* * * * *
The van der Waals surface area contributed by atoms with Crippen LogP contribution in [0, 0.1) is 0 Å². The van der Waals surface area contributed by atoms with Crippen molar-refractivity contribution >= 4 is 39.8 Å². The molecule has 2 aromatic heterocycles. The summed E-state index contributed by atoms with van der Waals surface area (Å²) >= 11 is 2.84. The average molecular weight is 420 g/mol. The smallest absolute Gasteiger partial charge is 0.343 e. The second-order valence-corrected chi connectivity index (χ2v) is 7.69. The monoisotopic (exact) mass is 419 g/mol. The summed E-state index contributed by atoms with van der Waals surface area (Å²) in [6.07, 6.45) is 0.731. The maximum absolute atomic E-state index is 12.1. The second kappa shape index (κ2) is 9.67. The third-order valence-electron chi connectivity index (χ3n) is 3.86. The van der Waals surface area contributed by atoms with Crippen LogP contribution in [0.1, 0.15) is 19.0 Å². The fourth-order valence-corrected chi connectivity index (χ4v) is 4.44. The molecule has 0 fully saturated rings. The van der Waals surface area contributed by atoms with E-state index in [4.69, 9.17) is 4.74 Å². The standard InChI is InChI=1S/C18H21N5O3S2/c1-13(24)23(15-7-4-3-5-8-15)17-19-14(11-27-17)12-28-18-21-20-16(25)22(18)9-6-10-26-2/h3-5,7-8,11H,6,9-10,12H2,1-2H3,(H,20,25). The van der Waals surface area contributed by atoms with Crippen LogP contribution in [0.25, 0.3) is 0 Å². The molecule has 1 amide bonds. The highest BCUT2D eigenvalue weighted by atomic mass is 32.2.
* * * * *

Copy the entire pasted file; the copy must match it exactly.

The van der Waals surface area contributed by atoms with Crippen LogP contribution in [0, 0.1) is 0 Å². The van der Waals surface area contributed by atoms with Crippen molar-refractivity contribution >= 4 is 39.8 Å². The molecule has 2 aromatic heterocycles. The summed E-state index contributed by atoms with van der Waals surface area (Å²) >= 11 is 2.84. The average molecular weight is 420 g/mol. The smallest absolute Gasteiger partial charge is 0.343 e. The second-order valence-corrected chi connectivity index (χ2v) is 7.69. The monoisotopic (exact) mass is 419 g/mol. The summed E-state index contributed by atoms with van der Waals surface area (Å²) in [6.07, 6.45) is 0.731. The maximum absolute atomic E-state index is 12.1. The second kappa shape index (κ2) is 9.67. The third-order valence-electron chi connectivity index (χ3n) is 3.86. The van der Waals surface area contributed by atoms with Crippen LogP contribution in [0.1, 0.15) is 19.0 Å². The fourth-order valence-corrected chi connectivity index (χ4v) is 4.44. The molecule has 0 fully saturated rings. The van der Waals surface area contributed by atoms with E-state index in [4.69, 9.17) is 4.74 Å². The standard InChI is InChI=1S/C18H21N5O3S2/c1-13(24)23(15-7-4-3-5-8-15)17-19-14(11-27-17)12-28-18-21-20-16(25)22(18)9-6-10-26-2/h3-5,7-8,11H,6,9-10,12H2,1-2H3,(H,20,25). The van der Waals surface area contributed by atoms with Crippen LogP contribution in [0.25, 0.3) is 0 Å². The molecule has 1 amide bonds. The highest BCUT2D eigenvalue weighted by atomic mass is 32.2.